This is part 1 in a series about building a browser-based live looper
- Part 12: v1.0 release, and project retro
- Part 11: Exporting stems and changing inputs
- Part 10: Keyboard bindings
- Part 9: Visualizing the waveform
- Part 8: Building and hosting
- Part 7: Latency and adding Track functionality
- Part 6: Workers and AudioWorklets
- Part 5: Record and loop a track
- Part 4: Adding a Scene
- Part 3: Metronome click
- Part 2: Adding a Metronome
- Part 1: New project: building a web-based audio looper!
This is a project that I'm building in public!
I wanted to do some live looping on my (music) keyboard but wasn't super satisfied with any of the options out there. I wanted something quick-and-dirty but made it (somewhat) easy to do a loop performance.
I've also been itching for a side project. Seemed like a great way to feed two birds with one scone!
- Build a fully client-side web app that works as a functional audio looper for live performances and recording
- Blog about my journey in learning the Web Audio API
- Do it as fast and lightweight as possible. Rough edges are OK!
I've set up my repo and initialized my app with create-react-app (CRA). I really dislike all the complexities of setting up a new project, especially one that uses TypeScript, so CRA was the natural choice to simplify setup and get a working React app in almost no time.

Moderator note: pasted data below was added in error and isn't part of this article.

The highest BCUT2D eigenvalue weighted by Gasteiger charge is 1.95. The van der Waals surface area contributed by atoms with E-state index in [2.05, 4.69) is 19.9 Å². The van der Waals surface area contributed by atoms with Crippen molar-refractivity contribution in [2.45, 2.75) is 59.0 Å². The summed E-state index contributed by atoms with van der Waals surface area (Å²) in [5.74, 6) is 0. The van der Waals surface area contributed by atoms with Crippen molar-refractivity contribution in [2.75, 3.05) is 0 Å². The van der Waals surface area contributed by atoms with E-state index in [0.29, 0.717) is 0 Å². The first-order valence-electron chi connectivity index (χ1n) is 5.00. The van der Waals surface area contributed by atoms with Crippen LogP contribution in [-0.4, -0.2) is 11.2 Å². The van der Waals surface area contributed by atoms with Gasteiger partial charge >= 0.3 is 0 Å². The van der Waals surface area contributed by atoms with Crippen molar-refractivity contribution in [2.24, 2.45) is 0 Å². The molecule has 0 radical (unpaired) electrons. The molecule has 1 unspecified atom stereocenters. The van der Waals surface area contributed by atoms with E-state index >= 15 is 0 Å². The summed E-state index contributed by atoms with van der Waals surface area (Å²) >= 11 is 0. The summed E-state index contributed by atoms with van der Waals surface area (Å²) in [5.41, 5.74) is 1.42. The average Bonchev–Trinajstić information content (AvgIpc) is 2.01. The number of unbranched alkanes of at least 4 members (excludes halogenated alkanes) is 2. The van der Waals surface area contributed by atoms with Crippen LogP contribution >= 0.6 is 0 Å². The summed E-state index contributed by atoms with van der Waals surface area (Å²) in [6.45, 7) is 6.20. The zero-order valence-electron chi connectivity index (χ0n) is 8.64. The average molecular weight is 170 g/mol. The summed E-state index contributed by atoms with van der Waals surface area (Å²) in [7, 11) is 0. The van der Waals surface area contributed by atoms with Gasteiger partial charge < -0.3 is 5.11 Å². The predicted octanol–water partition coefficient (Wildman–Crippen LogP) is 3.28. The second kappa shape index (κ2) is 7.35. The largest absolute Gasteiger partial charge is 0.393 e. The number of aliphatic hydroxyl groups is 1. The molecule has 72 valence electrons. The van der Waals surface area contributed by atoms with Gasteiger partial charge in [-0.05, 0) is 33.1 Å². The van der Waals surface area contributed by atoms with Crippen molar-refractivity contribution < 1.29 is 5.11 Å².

I have been curious about using Tailwind for quite some time so I configured that as well. To get away from the default CRA styles, I grabbed an icon from iconmonstr to use as my favicon and "logo". I'd love a bespoke logo but we'll see.
Lastly, I wrote down my project roadmap. I considered using GitHub projects to track my progress, but with the ethos of keeping this project as lightweight as possible, I figured a simple bullet list of features would be more that sufficient. My goal is to write a blog post for every bullet, or group of bullets, that I can get done in a single working session. Setting up the repo, CRA, and Tailwind took about 30-40 minutes, and writing the project roadmap took about another 30 minutes. I fully expect some of the Web Audio API implementations to take me substantially longer since I've never used them before, but that is part of the fun!
Here's a wireframe of what I'm imagining (at least right now)
Check back for more updates as I build out this project. If you haven't seen any updates in 3 months, it probably means I abandoned it!